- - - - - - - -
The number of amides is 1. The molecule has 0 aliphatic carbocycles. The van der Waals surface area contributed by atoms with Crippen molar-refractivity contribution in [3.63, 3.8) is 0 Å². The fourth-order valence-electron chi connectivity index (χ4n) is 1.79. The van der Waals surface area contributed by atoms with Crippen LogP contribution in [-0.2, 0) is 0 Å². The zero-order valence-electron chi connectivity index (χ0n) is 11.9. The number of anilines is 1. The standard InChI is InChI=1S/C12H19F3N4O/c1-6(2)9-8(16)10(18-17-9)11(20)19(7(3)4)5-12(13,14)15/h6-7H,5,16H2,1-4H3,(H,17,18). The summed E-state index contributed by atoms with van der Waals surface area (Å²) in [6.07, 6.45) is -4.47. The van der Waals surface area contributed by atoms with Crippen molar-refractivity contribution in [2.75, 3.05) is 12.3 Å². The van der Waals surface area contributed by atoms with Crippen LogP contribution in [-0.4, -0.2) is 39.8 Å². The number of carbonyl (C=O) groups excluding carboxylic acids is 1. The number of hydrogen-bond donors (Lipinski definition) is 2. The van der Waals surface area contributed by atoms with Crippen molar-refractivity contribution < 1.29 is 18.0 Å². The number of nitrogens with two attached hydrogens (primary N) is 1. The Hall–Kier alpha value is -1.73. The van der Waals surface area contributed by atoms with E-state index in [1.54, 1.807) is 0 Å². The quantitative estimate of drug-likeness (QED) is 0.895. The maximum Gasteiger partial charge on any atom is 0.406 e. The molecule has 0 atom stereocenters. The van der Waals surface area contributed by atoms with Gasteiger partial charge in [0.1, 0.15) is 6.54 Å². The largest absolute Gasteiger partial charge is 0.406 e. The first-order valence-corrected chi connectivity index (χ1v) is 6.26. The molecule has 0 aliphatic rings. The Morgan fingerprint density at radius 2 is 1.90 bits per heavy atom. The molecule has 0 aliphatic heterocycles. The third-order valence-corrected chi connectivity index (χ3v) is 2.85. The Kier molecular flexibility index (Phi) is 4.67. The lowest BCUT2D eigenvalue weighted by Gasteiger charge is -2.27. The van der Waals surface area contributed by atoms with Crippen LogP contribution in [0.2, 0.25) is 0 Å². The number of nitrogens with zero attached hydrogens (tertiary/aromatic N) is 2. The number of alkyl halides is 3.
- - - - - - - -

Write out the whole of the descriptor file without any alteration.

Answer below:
The number of amides is 1. The molecule has 0 aliphatic carbocycles. The van der Waals surface area contributed by atoms with Crippen molar-refractivity contribution in [3.63, 3.8) is 0 Å². The fourth-order valence-electron chi connectivity index (χ4n) is 1.79. The van der Waals surface area contributed by atoms with Crippen LogP contribution in [-0.2, 0) is 0 Å². The zero-order valence-electron chi connectivity index (χ0n) is 11.9. The number of anilines is 1. The standard InChI is InChI=1S/C12H19F3N4O/c1-6(2)9-8(16)10(18-17-9)11(20)19(7(3)4)5-12(13,14)15/h6-7H,5,16H2,1-4H3,(H,17,18). The summed E-state index contributed by atoms with van der Waals surface area (Å²) in [6.07, 6.45) is -4.47. The van der Waals surface area contributed by atoms with Crippen molar-refractivity contribution in [2.75, 3.05) is 12.3 Å². The van der Waals surface area contributed by atoms with Crippen LogP contribution in [-0.4, -0.2) is 39.8 Å². The number of carbonyl (C=O) groups excluding carboxylic acids is 1. The number of hydrogen-bond donors (Lipinski definition) is 2. The van der Waals surface area contributed by atoms with Crippen molar-refractivity contribution < 1.29 is 18.0 Å². The number of nitrogens with two attached hydrogens (primary N) is 1. The Hall–Kier alpha value is -1.73. The van der Waals surface area contributed by atoms with E-state index in [1.54, 1.807) is 0 Å². The quantitative estimate of drug-likeness (QED) is 0.895. The maximum Gasteiger partial charge on any atom is 0.406 e. The molecule has 0 atom stereocenters. The van der Waals surface area contributed by atoms with Gasteiger partial charge in [0.1, 0.15) is 6.54 Å². The largest absolute Gasteiger partial charge is 0.406 e. The first-order valence-corrected chi connectivity index (χ1v) is 6.26. The molecule has 0 aliphatic rings. The Morgan fingerprint density at radius 2 is 1.90 bits per heavy atom. The molecule has 0 aliphatic heterocycles. The third-order valence-corrected chi connectivity index (χ3v) is 2.85. The Kier molecular flexibility index (Phi) is 4.67. The lowest BCUT2D eigenvalue weighted by Gasteiger charge is -2.27. The van der Waals surface area contributed by atoms with Crippen LogP contribution in [0.2, 0.25) is 0 Å². The number of nitrogens with zero attached hydrogens (tertiary/aromatic N) is 2. The number of alkyl halides is 3.